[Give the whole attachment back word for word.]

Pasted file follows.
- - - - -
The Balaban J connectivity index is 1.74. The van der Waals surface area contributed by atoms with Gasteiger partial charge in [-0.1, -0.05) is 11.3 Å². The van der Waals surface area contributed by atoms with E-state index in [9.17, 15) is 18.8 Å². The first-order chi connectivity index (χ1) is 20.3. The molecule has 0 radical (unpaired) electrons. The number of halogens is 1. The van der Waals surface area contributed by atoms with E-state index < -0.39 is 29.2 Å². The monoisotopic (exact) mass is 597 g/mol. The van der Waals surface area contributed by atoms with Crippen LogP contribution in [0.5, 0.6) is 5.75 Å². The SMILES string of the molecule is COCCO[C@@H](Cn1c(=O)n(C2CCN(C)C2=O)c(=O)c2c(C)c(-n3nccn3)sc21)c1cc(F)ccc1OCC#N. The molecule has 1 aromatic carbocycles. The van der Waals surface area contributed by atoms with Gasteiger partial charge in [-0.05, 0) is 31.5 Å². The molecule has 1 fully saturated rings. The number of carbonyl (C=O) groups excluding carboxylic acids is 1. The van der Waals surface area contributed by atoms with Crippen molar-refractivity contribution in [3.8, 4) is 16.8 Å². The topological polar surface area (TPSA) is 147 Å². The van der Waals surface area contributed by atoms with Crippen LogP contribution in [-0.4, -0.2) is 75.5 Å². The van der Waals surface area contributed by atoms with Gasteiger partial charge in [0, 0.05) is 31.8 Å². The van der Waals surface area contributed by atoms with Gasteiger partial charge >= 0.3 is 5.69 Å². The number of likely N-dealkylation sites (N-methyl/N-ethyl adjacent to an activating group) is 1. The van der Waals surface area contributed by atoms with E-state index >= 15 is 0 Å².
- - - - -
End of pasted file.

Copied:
The Balaban J connectivity index is 1.74. The van der Waals surface area contributed by atoms with Gasteiger partial charge in [-0.1, -0.05) is 11.3 Å². The van der Waals surface area contributed by atoms with E-state index in [9.17, 15) is 18.8 Å². The first-order chi connectivity index (χ1) is 20.3. The molecule has 0 radical (unpaired) electrons. The number of halogens is 1. The van der Waals surface area contributed by atoms with E-state index < -0.39 is 29.2 Å². The monoisotopic (exact) mass is 597 g/mol. The van der Waals surface area contributed by atoms with Crippen LogP contribution in [0.5, 0.6) is 5.75 Å². The SMILES string of the molecule is COCCO[C@@H](Cn1c(=O)n(C2CCN(C)C2=O)c(=O)c2c(C)c(-n3nccn3)sc21)c1cc(F)ccc1OCC#N. The molecule has 1 aromatic carbocycles. The van der Waals surface area contributed by atoms with Gasteiger partial charge in [-0.05, 0) is 31.5 Å². The molecule has 1 fully saturated rings. The number of carbonyl (C=O) groups excluding carboxylic acids is 1. The van der Waals surface area contributed by atoms with Crippen molar-refractivity contribution in [3.8, 4) is 16.8 Å². The topological polar surface area (TPSA) is 147 Å². The van der Waals surface area contributed by atoms with Crippen LogP contribution in [-0.4, -0.2) is 75.5 Å². The van der Waals surface area contributed by atoms with Gasteiger partial charge in [0, 0.05) is 31.8 Å². The van der Waals surface area contributed by atoms with Gasteiger partial charge >= 0.3 is 5.69 Å². The number of likely N-dealkylation sites (N-methyl/N-ethyl adjacent to an activating group) is 1. The van der Waals surface area contributed by atoms with E-state index >= 15 is 0 Å².